He doesn’t hook the ball.
He doesn’t slice the ball.
And he doesn’t hit 70-to-100 yard infield flies to first and second base.

I’ll admit, I started to get rattled. I took practice swings over and over, trying to feel my way out of this mess, to no avail. A half-hour later, the bucket was empty, I was out of tees, and the area I had been hitting was littered with tees, all decapitated in the same way. I really didn’t know what to do, so I went over to the chipping area and tried to clear my head. That turned out to be a disaster as well, because, no matter what I did every chip was sculled across the green.

I paused for a bit and tried to think things through. Clearly, I was out of sync in every way, and perhaps both the driver and my pitching wedge were responding in the only way they knew how. And knowing I had a tee time at a tough golf course in just eighteen hours filled me with a dread I hadn’t felt for a long time. I wasn’t mad, but I was certainly depressed to have this happen after all the friggin’ work I’d been putting in the last two months.

What to do? As soon as I got home I hit the computer and searched YouTube for “skying driver”. I found a British chap who told me that what I was doing was taking the club back outside the plane, thus causing the club to hit down on the ball when with the driver you should be hitting the ball on the upswing. All well and good, but my question was why. And maybe this was just like getting the shanks that appear from seemingly out of nowhere. All I knew is, all the positive feelings and thoughts of tempo and transition I had been working on were now out the window. I knew I wouldn’t have a whole lot of time on Friday morning to work this out on the driving range (and, frankly, when you’re getting ready to play a round of golf you shouldn’t be trying to “work” anything out – you should be getting ready to play), so it was going to be hope for the best and cope with the rest.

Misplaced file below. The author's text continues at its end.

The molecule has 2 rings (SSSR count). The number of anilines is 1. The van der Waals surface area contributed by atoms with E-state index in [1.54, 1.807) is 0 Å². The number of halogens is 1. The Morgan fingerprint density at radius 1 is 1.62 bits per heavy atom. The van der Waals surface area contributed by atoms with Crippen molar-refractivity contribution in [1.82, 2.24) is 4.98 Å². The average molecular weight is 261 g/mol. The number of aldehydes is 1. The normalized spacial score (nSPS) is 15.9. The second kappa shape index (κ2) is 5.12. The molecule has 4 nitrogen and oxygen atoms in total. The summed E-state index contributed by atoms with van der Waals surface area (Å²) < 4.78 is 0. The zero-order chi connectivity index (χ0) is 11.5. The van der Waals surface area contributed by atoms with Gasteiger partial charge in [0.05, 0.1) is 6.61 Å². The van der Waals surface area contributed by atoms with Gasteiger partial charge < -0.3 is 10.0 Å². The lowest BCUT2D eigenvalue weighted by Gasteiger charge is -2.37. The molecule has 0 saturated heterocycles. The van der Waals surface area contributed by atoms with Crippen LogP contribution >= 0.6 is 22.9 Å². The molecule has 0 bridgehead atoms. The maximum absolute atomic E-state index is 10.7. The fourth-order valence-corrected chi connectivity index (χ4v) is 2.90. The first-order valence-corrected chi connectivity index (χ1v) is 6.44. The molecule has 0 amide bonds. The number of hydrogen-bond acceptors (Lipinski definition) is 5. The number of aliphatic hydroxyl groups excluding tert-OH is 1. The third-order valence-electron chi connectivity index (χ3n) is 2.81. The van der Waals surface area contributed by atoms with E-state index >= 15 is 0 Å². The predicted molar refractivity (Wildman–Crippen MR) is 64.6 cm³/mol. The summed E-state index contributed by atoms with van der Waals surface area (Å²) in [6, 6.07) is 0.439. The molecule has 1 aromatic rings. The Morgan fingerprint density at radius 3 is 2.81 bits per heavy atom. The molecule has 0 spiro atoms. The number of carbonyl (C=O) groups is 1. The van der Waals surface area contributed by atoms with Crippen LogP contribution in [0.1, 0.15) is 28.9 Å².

Friday morning came. I only had a chance to hit ten balls before my name was called to the first tee. The range was ugly – clearly, Thursday’s range session had eaten deep into my psyche. I was so all over the place, I couldn’t remember the last time I headed to the first tee so lacking in confidence. I told myself to just try and slow everything down and deal with whatever happened from there. Any thought of shooting any kind of score was out the window, this was going to be survival golf.

Strangely enough, my opening drive was pure, straight down the middle. Followed by a crushed 5-iron that left me twelve feet for birdie. How about that: a green in regulation! A two-putt for par, and I was hopeful that maybe this was something I could build on. But that feeling evaporated quickly on #2 with an infield fly to third base (unfortunately, third base being OB on the other side of the net separating #2 fairway from the driving range) and a yanked mulligan into the pond right. Great, I’m thinking, now I have a two-way miss to deal with.